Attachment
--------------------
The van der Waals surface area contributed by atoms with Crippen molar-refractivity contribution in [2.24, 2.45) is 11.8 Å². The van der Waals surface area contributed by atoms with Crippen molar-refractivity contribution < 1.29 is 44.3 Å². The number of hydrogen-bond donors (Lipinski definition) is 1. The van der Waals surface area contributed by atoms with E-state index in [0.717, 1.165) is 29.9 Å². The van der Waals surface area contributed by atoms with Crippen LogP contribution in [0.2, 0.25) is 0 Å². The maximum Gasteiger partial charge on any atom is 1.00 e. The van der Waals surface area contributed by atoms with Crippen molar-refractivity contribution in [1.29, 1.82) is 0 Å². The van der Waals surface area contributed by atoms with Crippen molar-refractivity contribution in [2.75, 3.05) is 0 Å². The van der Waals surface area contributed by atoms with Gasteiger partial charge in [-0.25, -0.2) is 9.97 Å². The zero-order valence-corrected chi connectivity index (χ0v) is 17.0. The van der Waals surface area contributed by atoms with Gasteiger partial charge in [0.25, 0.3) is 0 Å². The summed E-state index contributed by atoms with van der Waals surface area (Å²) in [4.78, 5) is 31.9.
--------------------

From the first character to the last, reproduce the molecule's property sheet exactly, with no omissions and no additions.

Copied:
The van der Waals surface area contributed by atoms with Crippen molar-refractivity contribution in [2.24, 2.45) is 11.8 Å². The van der Waals surface area contributed by atoms with Crippen molar-refractivity contribution < 1.29 is 44.3 Å². The number of hydrogen-bond donors (Lipinski definition) is 1. The van der Waals surface area contributed by atoms with E-state index in [0.717, 1.165) is 29.9 Å². The van der Waals surface area contributed by atoms with Crippen LogP contribution in [0.2, 0.25) is 0 Å². The maximum Gasteiger partial charge on any atom is 1.00 e. The van der Waals surface area contributed by atoms with Crippen molar-refractivity contribution in [1.29, 1.82) is 0 Å². The van der Waals surface area contributed by atoms with Crippen molar-refractivity contribution in [2.75, 3.05) is 0 Å². The van der Waals surface area contributed by atoms with Gasteiger partial charge in [-0.25, -0.2) is 9.97 Å². The zero-order valence-corrected chi connectivity index (χ0v) is 17.0. The van der Waals surface area contributed by atoms with Gasteiger partial charge in [0.25, 0.3) is 0 Å². The summed E-state index contributed by atoms with van der Waals surface area (Å²) in [4.78, 5) is 31.9.